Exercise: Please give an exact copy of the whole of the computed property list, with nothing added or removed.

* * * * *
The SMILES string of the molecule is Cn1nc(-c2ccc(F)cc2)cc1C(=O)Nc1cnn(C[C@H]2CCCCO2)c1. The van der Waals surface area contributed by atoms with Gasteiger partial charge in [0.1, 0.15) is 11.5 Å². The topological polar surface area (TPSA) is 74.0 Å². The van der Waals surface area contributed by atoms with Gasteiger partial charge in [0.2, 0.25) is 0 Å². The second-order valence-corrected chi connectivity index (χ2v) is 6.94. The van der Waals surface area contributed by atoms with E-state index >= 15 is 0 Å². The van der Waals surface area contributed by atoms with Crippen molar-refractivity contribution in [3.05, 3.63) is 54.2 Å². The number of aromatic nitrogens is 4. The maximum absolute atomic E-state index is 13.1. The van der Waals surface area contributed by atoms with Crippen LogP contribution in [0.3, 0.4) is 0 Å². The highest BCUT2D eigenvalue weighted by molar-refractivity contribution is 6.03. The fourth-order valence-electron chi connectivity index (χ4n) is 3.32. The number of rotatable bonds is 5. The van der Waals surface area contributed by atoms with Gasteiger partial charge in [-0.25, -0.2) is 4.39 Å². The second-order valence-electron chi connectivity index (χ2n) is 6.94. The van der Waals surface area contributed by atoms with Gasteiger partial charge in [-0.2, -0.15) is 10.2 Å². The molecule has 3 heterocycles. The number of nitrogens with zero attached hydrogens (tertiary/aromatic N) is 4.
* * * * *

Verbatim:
The SMILES string of the molecule is Cn1nc(-c2ccc(F)cc2)cc1C(=O)Nc1cnn(C[C@H]2CCCCO2)c1. The van der Waals surface area contributed by atoms with Gasteiger partial charge in [0.1, 0.15) is 11.5 Å². The topological polar surface area (TPSA) is 74.0 Å². The van der Waals surface area contributed by atoms with Gasteiger partial charge in [0.2, 0.25) is 0 Å². The second-order valence-corrected chi connectivity index (χ2v) is 6.94. The van der Waals surface area contributed by atoms with E-state index >= 15 is 0 Å². The van der Waals surface area contributed by atoms with Crippen molar-refractivity contribution in [3.05, 3.63) is 54.2 Å². The number of aromatic nitrogens is 4. The maximum absolute atomic E-state index is 13.1. The van der Waals surface area contributed by atoms with Crippen LogP contribution in [0.3, 0.4) is 0 Å². The highest BCUT2D eigenvalue weighted by molar-refractivity contribution is 6.03. The fourth-order valence-electron chi connectivity index (χ4n) is 3.32. The number of rotatable bonds is 5. The van der Waals surface area contributed by atoms with Gasteiger partial charge in [-0.25, -0.2) is 4.39 Å². The second-order valence-electron chi connectivity index (χ2n) is 6.94. The van der Waals surface area contributed by atoms with Gasteiger partial charge in [-0.2, -0.15) is 10.2 Å². The molecule has 3 heterocycles. The number of nitrogens with zero attached hydrogens (tertiary/aromatic N) is 4.